Monday, November 21, 2016

Viewpoint as Camera or as Participant

"Keeping the Reader Reading," Part 6

The most common mistake in viewpoint that many new writers make is they become a camera rather than the actor in the scene. In other words, they are sitting in the corner scribbling away as they describe the movie going on in front of them.

As a camera, the writer would write:

Faith struck at him with the edge of her hand, but he caught her wrist and held it.

"Don't," he said harshly.

She clawed at his eyes, but he dodged. Yanking free, she came to her knees but paused.

He took advantage of her slowness by throwing himself on top of her and pinning her to the bed.

She kicked at his groin and missed. Screaming and twisting, she tried again.

The correct place for the writer to be is in the brain and body of the viewpoint character. She should describe what the viewpoint character SEES and FEELS to make the scene come alive. Here's the same scene through the filter of Faith Cody

Faith struck out with the edge of her hand, but the self-defense blow which should have smashed his windpipe was as clumsy and slow as the rest of her drugged body. He caught her wrist in steel fingers.


His hard-voiced command spurred her from her hopelessness, and she raked at his eyes with her free hand. His hand loosening her wrist, he dodged.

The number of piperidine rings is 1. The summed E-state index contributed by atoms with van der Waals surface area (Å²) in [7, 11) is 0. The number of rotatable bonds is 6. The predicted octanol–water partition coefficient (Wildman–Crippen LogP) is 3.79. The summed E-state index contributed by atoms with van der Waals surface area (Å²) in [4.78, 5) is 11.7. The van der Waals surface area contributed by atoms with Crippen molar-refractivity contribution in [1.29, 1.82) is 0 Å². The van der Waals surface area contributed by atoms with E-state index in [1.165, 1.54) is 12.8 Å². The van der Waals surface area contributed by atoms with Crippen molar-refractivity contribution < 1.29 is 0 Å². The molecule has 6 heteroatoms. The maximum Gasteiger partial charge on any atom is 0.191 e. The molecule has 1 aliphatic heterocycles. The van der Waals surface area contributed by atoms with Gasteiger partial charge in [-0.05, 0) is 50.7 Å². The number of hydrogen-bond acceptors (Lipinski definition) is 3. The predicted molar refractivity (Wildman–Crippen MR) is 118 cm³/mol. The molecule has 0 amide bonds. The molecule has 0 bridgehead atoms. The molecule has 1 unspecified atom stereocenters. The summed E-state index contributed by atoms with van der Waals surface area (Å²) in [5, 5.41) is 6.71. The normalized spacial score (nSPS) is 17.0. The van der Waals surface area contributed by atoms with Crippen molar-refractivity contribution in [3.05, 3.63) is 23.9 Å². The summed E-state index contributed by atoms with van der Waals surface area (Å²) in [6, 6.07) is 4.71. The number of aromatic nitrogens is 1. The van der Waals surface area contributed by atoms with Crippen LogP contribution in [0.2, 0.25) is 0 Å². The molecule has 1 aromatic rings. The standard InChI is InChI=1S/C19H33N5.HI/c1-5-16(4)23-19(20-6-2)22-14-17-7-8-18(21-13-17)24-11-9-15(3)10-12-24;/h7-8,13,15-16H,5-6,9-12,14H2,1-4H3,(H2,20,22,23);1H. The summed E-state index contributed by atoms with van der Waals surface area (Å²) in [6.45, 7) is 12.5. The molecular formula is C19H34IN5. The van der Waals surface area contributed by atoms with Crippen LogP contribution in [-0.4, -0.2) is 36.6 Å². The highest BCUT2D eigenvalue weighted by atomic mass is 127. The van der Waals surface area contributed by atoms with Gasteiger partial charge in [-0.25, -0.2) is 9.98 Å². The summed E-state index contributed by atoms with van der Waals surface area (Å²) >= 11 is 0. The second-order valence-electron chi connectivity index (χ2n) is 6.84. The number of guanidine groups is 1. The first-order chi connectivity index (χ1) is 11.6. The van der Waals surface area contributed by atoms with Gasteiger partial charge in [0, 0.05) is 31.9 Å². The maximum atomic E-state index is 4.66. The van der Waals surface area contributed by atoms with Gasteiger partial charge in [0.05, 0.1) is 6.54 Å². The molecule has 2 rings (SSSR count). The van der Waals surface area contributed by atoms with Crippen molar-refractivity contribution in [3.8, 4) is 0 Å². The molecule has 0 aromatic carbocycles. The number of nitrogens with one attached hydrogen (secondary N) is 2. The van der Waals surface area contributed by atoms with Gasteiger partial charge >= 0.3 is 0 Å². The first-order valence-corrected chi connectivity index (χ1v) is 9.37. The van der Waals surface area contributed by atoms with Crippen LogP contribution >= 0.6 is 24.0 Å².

Yanking free, she came to her knees in bed. She wore only a large tee shirt.

Shocked by her vulnerability, she paused before attacking again or fleeing. In that moment, he threw himself at her, pinning her to the bed, his hands manacling her wrists to the sheets.

Her knee seeking his genitals, she twisted, but her knee glanced off his inner thigh. Screaming like an angry jungle cat, she writhed beneath him as she tried to hit him again with her knee.

The trick to being in a character's head rather than watching from the outside is to create a reality for the reader. Use visual language. Make the reader see what the character sees. Make the reader feel what the character feels.

Don't say, "Pamela was afraid." Say, "Shivers ran like cold fingers down her back." In other words, show, don't tell. If a character is angry, don't have him shout dialogue or "say angrily." Use his actions instead. If he's grinding a wadded paper to pulp in his hand while he's talking, you can be darn sure he's mad.

If the reader is in the viewpoint character’s head, you can be guaranteed they will be hooked.

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